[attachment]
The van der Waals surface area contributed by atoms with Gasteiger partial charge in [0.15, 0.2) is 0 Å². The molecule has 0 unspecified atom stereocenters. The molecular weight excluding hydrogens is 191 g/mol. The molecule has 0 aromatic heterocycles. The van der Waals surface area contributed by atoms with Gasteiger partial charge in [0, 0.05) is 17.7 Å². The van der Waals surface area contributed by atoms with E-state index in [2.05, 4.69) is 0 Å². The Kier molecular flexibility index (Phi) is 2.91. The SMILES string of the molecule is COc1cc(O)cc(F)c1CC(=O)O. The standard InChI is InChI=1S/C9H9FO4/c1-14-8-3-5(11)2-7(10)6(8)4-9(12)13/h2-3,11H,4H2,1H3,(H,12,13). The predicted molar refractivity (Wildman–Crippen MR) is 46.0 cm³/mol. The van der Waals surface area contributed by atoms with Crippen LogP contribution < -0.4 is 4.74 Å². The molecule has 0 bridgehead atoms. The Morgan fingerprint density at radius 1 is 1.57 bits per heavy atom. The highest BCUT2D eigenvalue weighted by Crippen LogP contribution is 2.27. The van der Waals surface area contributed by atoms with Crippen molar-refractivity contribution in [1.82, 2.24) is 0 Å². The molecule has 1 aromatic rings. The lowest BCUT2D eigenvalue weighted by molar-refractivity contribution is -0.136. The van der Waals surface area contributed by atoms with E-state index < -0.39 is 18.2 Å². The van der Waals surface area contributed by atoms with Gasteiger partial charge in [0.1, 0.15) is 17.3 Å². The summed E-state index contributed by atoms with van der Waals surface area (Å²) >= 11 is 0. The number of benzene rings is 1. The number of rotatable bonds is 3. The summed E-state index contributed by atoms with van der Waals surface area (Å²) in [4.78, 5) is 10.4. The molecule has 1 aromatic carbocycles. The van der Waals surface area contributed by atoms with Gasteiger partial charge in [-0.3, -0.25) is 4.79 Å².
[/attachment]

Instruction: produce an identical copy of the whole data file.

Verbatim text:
The van der Waals surface area contributed by atoms with Gasteiger partial charge in [0.15, 0.2) is 0 Å². The molecule has 0 unspecified atom stereocenters. The molecular weight excluding hydrogens is 191 g/mol. The molecule has 0 aromatic heterocycles. The van der Waals surface area contributed by atoms with Gasteiger partial charge in [0, 0.05) is 17.7 Å². The van der Waals surface area contributed by atoms with E-state index in [2.05, 4.69) is 0 Å². The Kier molecular flexibility index (Phi) is 2.91. The SMILES string of the molecule is COc1cc(O)cc(F)c1CC(=O)O. The standard InChI is InChI=1S/C9H9FO4/c1-14-8-3-5(11)2-7(10)6(8)4-9(12)13/h2-3,11H,4H2,1H3,(H,12,13). The predicted molar refractivity (Wildman–Crippen MR) is 46.0 cm³/mol. The van der Waals surface area contributed by atoms with Crippen LogP contribution < -0.4 is 4.74 Å². The molecule has 0 bridgehead atoms. The Morgan fingerprint density at radius 1 is 1.57 bits per heavy atom. The highest BCUT2D eigenvalue weighted by Crippen LogP contribution is 2.27. The van der Waals surface area contributed by atoms with Crippen molar-refractivity contribution in [1.82, 2.24) is 0 Å². The molecule has 1 aromatic rings. The lowest BCUT2D eigenvalue weighted by molar-refractivity contribution is -0.136. The van der Waals surface area contributed by atoms with E-state index < -0.39 is 18.2 Å². The van der Waals surface area contributed by atoms with Gasteiger partial charge in [0.1, 0.15) is 17.3 Å². The summed E-state index contributed by atoms with van der Waals surface area (Å²) >= 11 is 0. The number of benzene rings is 1. The number of rotatable bonds is 3. The summed E-state index contributed by atoms with van der Waals surface area (Å²) in [4.78, 5) is 10.4. The molecule has 1 aromatic carbocycles. The van der Waals surface area contributed by atoms with Gasteiger partial charge in [-0.3, -0.25) is 4.79 Å².